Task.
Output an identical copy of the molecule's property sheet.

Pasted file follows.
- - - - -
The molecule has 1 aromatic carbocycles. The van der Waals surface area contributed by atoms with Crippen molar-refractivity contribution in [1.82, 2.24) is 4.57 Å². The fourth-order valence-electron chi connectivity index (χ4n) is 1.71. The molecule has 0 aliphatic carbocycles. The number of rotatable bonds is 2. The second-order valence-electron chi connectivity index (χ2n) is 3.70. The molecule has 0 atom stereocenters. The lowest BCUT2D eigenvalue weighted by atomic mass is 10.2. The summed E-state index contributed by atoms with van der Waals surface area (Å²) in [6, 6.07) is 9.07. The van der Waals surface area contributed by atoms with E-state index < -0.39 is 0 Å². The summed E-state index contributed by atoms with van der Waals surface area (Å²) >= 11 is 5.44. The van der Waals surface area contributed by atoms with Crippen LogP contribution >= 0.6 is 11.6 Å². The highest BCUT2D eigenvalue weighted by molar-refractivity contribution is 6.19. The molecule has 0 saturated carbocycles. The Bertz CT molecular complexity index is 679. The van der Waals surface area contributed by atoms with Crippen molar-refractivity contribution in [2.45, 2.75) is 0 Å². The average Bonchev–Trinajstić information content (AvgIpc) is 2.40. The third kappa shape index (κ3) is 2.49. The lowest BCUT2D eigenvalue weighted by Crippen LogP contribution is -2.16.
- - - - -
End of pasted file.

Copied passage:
The molecule has 1 aromatic carbocycles. The van der Waals surface area contributed by atoms with Crippen molar-refractivity contribution in [1.82, 2.24) is 4.57 Å². The fourth-order valence-electron chi connectivity index (χ4n) is 1.71. The molecule has 0 aliphatic carbocycles. The number of rotatable bonds is 2. The second-order valence-electron chi connectivity index (χ2n) is 3.70. The molecule has 0 atom stereocenters. The lowest BCUT2D eigenvalue weighted by atomic mass is 10.2. The summed E-state index contributed by atoms with van der Waals surface area (Å²) in [6, 6.07) is 9.07. The van der Waals surface area contributed by atoms with E-state index < -0.39 is 0 Å². The summed E-state index contributed by atoms with van der Waals surface area (Å²) >= 11 is 5.44. The van der Waals surface area contributed by atoms with Crippen LogP contribution >= 0.6 is 11.6 Å². The highest BCUT2D eigenvalue weighted by molar-refractivity contribution is 6.19. The molecule has 0 saturated carbocycles. The Bertz CT molecular complexity index is 679. The van der Waals surface area contributed by atoms with Crippen molar-refractivity contribution in [2.45, 2.75) is 0 Å². The average Bonchev–Trinajstić information content (AvgIpc) is 2.40. The third kappa shape index (κ3) is 2.49. The lowest BCUT2D eigenvalue weighted by Crippen LogP contribution is -2.16.